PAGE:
The breed is considered highly intelligent and easy to train. Aussies are known for being especially eager to please their owners. True to their herding instincts, Aussies are very protective of their families and territory and will let you know if strangers approach, but they are not considered aggressive.
Aussies are remarkably intelligent, quite capable of hoodwinking an unsuspecting novice owner. In short, this isn't the pet for everyone.
This breed thrives when they have a job that stimulates their minds. These pets are hardworking animals and make excellent therapy and emotional support dogs. Australian Shepherds are known for their high energy, intelligence, and loyalty.
According to Coren's standards, the Australian Shepherd ranked (drumroll, please) 42nd among 138 breeds. This ranking may feel lower than expected if you know Australian Shepherds well. However, their intelligence remains above average for dog breeds as a whole.
Despite being one of the most expensive dogs in the world, the Afghan hound has the lowest IQ of all dog breeds, per Coren's research. But since these hounds are known as independent and strong willed, perhaps they just can't be bothered to learn commands; what's in it for them, after all?
Australian Shepherds tend to whine for all sorts of reasons, such as to get your attention or if they're sick or injured. If you can rule out a medical condition, then the next step to quiet your Aussie is to train them not to whine. Failing to indulge in their bad behavior will clue them in to stop.
Aussies can be very clingy. They crave human companionship and love being included in pretty much everything you do, including being involved in all family activity. Since they require an active lifestyle, they will want to join in everything and anything that is going on around them.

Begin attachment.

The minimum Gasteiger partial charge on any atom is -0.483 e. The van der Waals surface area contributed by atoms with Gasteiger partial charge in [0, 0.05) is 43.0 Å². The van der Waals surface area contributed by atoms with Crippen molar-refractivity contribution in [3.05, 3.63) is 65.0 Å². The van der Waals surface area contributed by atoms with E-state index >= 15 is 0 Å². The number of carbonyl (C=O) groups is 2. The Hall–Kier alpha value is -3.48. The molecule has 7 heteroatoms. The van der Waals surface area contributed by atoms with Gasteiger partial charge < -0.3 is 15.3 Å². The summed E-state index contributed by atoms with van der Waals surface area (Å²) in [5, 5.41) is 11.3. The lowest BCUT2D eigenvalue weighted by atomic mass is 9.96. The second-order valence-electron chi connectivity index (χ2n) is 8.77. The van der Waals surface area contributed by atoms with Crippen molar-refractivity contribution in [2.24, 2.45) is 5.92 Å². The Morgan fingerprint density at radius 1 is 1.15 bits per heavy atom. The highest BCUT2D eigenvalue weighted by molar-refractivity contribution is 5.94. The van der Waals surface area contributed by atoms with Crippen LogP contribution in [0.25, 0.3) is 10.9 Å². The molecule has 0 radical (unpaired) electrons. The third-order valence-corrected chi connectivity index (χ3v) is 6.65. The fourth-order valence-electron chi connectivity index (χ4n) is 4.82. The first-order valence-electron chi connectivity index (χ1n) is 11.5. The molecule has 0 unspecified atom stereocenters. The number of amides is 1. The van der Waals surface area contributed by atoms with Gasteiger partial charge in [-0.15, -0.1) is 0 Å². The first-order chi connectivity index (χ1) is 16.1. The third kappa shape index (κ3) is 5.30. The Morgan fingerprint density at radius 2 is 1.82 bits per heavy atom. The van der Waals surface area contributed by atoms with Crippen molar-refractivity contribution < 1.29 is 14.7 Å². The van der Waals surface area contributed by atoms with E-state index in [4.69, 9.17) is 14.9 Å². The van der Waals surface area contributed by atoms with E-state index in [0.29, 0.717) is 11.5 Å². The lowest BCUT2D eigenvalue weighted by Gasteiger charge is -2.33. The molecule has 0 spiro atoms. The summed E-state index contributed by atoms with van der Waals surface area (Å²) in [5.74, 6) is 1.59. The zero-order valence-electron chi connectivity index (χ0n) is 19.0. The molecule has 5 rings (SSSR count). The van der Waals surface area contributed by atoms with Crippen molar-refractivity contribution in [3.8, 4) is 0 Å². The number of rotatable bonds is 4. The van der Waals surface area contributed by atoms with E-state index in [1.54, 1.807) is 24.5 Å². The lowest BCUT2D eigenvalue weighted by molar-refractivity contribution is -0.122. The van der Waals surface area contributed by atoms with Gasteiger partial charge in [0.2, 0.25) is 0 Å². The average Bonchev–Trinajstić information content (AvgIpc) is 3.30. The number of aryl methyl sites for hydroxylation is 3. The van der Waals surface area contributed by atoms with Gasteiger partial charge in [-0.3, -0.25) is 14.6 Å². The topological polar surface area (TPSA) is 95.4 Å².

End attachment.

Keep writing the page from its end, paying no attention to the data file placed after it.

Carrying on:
Australian Shepherds are known for their fierce loyalty with one person, that doesn't mean every Shepherd will act like that. Some Shepherds might not build a particularly strong bond with any one family member. Others might like one of you more than another, but they don't sit on you to show it.
The Aussie's desire to cuddle
Dogs in general are known for being happy, cuddly, sweet, and soothing for a human to pet. Some breeds are, by nature, more affectionate than others. While the Aussie will typically reserve cuddling for one person or a group of trusted people, sometimes he won't want to cuddle at all.
They're a very devoted breed and highly intelligent. Australian shepherds bond with their owners and family and take their role as guardians seriously. This can cause them to be protective, but also aggressive toward things they perceive as a threat if they're not properly socialized and trained.
An active yet easy-going dog, the Australian shepherd loves to romp with children and tends to get along well with other pets. Australian shepherds are great family pets, herding animals, police dogs and competitors in obedience trials.
Some Australian Shepherds tend to “grin”, not to be mistaken for baring their teeth, when feeling silly or goofy. It's a sign of appeasement! A dog will grin if it senses you his owner needs to be calmed down or when they are excited by greeting people or guests.
The answer is no — Australian shepherds are not inherently aggressive dogs. That being said, any dog of virtually any breed can display aggression given certain circumstances. For the most part, the Australian shepherd is a kind-hearted, loyal, protective dog who tends to develop very strong bonds with its owners.
Most Australian Shepherds should begin calming down at two years of age. At this point, they're considered mature dogs who can better regulate their energy. That said, not all Aussies will tone it down at this age. It may take them reaching seniority for their energy to drop off.
Australian shepherds are prone to worry, but only under certain conditions. The majority of Australian shepherds who have a regular schedule and live in a serene environment do not exhibit signs of anxiousness. However, this breed does not do well without a schedule or frequent attention from their owners.
Family dogs such as Labrador Retrievers, Golden Retrievers, Beagles, and Irish Setters are playful and protective. Pugs, Brussels Griffons and French Bulldogs love their families – particularly their laps.